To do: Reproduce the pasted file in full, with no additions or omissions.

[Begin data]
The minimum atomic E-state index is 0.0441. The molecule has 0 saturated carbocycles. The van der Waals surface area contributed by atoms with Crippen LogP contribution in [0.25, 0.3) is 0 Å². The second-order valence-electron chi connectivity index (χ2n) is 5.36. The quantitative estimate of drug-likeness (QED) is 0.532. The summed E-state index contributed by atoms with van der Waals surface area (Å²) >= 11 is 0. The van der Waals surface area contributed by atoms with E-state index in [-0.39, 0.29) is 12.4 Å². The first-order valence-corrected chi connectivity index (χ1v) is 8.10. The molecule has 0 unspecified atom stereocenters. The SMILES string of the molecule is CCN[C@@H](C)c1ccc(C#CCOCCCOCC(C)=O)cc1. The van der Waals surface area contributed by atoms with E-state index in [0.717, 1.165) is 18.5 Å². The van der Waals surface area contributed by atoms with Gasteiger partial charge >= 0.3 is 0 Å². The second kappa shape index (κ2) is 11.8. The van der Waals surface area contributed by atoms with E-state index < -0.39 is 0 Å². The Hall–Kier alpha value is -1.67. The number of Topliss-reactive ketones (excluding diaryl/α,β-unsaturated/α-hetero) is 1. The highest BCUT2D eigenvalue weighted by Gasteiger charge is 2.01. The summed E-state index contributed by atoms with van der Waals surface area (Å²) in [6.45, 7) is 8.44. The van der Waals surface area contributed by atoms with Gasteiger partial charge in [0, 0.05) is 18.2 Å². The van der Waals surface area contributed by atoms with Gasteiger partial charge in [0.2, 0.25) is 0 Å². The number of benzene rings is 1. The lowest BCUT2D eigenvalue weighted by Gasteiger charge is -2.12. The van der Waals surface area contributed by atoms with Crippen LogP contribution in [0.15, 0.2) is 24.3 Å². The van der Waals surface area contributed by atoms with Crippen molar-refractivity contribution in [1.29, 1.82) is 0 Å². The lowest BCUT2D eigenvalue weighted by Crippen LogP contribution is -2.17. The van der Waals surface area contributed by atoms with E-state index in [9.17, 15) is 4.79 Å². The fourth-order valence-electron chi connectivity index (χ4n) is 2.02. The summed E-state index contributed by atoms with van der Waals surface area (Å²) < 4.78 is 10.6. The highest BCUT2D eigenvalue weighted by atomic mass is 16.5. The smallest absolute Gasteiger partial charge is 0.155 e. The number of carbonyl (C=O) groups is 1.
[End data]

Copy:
The minimum atomic E-state index is 0.0441. The molecule has 0 saturated carbocycles. The van der Waals surface area contributed by atoms with Crippen LogP contribution in [0.25, 0.3) is 0 Å². The second-order valence-electron chi connectivity index (χ2n) is 5.36. The quantitative estimate of drug-likeness (QED) is 0.532. The summed E-state index contributed by atoms with van der Waals surface area (Å²) >= 11 is 0. The van der Waals surface area contributed by atoms with E-state index in [-0.39, 0.29) is 12.4 Å². The first-order valence-corrected chi connectivity index (χ1v) is 8.10. The molecule has 0 unspecified atom stereocenters. The SMILES string of the molecule is CCN[C@@H](C)c1ccc(C#CCOCCCOCC(C)=O)cc1. The van der Waals surface area contributed by atoms with E-state index in [0.717, 1.165) is 18.5 Å². The van der Waals surface area contributed by atoms with Gasteiger partial charge >= 0.3 is 0 Å². The second kappa shape index (κ2) is 11.8. The van der Waals surface area contributed by atoms with E-state index < -0.39 is 0 Å². The Hall–Kier alpha value is -1.67. The number of Topliss-reactive ketones (excluding diaryl/α,β-unsaturated/α-hetero) is 1. The highest BCUT2D eigenvalue weighted by Gasteiger charge is 2.01. The summed E-state index contributed by atoms with van der Waals surface area (Å²) in [6.45, 7) is 8.44. The van der Waals surface area contributed by atoms with Gasteiger partial charge in [0, 0.05) is 18.2 Å². The van der Waals surface area contributed by atoms with Gasteiger partial charge in [0.2, 0.25) is 0 Å². The number of benzene rings is 1. The lowest BCUT2D eigenvalue weighted by Gasteiger charge is -2.12. The van der Waals surface area contributed by atoms with Crippen LogP contribution in [0.15, 0.2) is 24.3 Å². The van der Waals surface area contributed by atoms with Crippen molar-refractivity contribution in [1.29, 1.82) is 0 Å². The lowest BCUT2D eigenvalue weighted by Crippen LogP contribution is -2.17. The van der Waals surface area contributed by atoms with E-state index in [9.17, 15) is 4.79 Å². The fourth-order valence-electron chi connectivity index (χ4n) is 2.02. The summed E-state index contributed by atoms with van der Waals surface area (Å²) < 4.78 is 10.6. The highest BCUT2D eigenvalue weighted by atomic mass is 16.5. The smallest absolute Gasteiger partial charge is 0.155 e. The number of carbonyl (C=O) groups is 1.